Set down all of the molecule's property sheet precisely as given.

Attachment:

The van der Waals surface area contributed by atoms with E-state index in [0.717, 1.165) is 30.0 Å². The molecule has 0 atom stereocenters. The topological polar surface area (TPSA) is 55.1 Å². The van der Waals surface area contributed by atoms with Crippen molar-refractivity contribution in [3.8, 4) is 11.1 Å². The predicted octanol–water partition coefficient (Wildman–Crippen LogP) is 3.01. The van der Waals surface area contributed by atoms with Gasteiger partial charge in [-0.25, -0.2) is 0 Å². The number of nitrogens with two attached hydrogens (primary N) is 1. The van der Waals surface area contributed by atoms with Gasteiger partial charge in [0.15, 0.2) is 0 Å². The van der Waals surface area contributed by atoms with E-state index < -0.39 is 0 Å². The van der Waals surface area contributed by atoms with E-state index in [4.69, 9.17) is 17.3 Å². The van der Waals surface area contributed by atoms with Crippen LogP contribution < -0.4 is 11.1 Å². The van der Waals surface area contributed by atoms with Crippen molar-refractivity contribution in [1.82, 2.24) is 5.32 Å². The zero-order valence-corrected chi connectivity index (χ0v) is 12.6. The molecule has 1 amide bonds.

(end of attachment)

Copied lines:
The van der Waals surface area contributed by atoms with E-state index in [0.717, 1.165) is 30.0 Å². The molecule has 0 atom stereocenters. The topological polar surface area (TPSA) is 55.1 Å². The van der Waals surface area contributed by atoms with Crippen molar-refractivity contribution in [3.8, 4) is 11.1 Å². The predicted octanol–water partition coefficient (Wildman–Crippen LogP) is 3.01. The van der Waals surface area contributed by atoms with Gasteiger partial charge in [-0.25, -0.2) is 0 Å². The number of nitrogens with two attached hydrogens (primary N) is 1. The van der Waals surface area contributed by atoms with Gasteiger partial charge in [0.15, 0.2) is 0 Å². The van der Waals surface area contributed by atoms with E-state index < -0.39 is 0 Å². The van der Waals surface area contributed by atoms with E-state index in [4.69, 9.17) is 17.3 Å². The van der Waals surface area contributed by atoms with Crippen LogP contribution < -0.4 is 11.1 Å². The van der Waals surface area contributed by atoms with Crippen molar-refractivity contribution in [1.82, 2.24) is 5.32 Å². The zero-order valence-corrected chi connectivity index (χ0v) is 12.6. The molecule has 1 amide bonds.